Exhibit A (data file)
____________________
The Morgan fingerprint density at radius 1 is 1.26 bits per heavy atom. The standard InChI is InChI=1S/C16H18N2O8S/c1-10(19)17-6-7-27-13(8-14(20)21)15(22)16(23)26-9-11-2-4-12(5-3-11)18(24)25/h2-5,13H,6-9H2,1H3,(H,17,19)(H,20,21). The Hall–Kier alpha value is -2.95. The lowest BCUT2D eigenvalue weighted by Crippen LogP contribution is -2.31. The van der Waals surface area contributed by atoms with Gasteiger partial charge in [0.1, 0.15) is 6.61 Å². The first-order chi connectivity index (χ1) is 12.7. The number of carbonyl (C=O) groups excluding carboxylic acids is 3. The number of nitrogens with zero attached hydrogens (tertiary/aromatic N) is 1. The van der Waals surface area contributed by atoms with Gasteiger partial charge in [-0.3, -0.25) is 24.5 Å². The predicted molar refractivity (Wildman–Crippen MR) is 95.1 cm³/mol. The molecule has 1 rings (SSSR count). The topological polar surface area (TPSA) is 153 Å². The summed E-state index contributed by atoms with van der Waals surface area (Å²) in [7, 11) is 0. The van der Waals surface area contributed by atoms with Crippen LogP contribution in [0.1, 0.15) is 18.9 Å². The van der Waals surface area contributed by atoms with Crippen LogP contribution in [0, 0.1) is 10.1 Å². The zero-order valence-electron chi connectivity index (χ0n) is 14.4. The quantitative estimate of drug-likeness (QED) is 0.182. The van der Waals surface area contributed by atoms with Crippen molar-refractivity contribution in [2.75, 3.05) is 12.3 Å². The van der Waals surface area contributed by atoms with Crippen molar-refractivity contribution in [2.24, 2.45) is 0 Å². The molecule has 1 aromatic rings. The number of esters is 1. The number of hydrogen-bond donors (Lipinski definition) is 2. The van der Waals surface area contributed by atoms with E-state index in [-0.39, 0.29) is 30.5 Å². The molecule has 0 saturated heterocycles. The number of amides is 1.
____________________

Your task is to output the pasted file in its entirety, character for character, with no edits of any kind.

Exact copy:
The Morgan fingerprint density at radius 1 is 1.26 bits per heavy atom. The standard InChI is InChI=1S/C16H18N2O8S/c1-10(19)17-6-7-27-13(8-14(20)21)15(22)16(23)26-9-11-2-4-12(5-3-11)18(24)25/h2-5,13H,6-9H2,1H3,(H,17,19)(H,20,21). The Hall–Kier alpha value is -2.95. The lowest BCUT2D eigenvalue weighted by Crippen LogP contribution is -2.31. The van der Waals surface area contributed by atoms with Gasteiger partial charge in [0.1, 0.15) is 6.61 Å². The first-order chi connectivity index (χ1) is 12.7. The number of carbonyl (C=O) groups excluding carboxylic acids is 3. The number of nitrogens with zero attached hydrogens (tertiary/aromatic N) is 1. The van der Waals surface area contributed by atoms with Gasteiger partial charge in [-0.3, -0.25) is 24.5 Å². The predicted molar refractivity (Wildman–Crippen MR) is 95.1 cm³/mol. The molecule has 1 rings (SSSR count). The topological polar surface area (TPSA) is 153 Å². The summed E-state index contributed by atoms with van der Waals surface area (Å²) in [7, 11) is 0. The van der Waals surface area contributed by atoms with Crippen LogP contribution in [0.1, 0.15) is 18.9 Å². The van der Waals surface area contributed by atoms with Crippen LogP contribution in [0, 0.1) is 10.1 Å². The zero-order valence-electron chi connectivity index (χ0n) is 14.4. The quantitative estimate of drug-likeness (QED) is 0.182. The van der Waals surface area contributed by atoms with Crippen molar-refractivity contribution in [2.75, 3.05) is 12.3 Å². The van der Waals surface area contributed by atoms with Crippen molar-refractivity contribution in [2.24, 2.45) is 0 Å². The molecule has 1 aromatic rings. The number of esters is 1. The number of hydrogen-bond donors (Lipinski definition) is 2. The van der Waals surface area contributed by atoms with E-state index in [-0.39, 0.29) is 30.5 Å². The molecule has 0 saturated heterocycles. The number of amides is 1.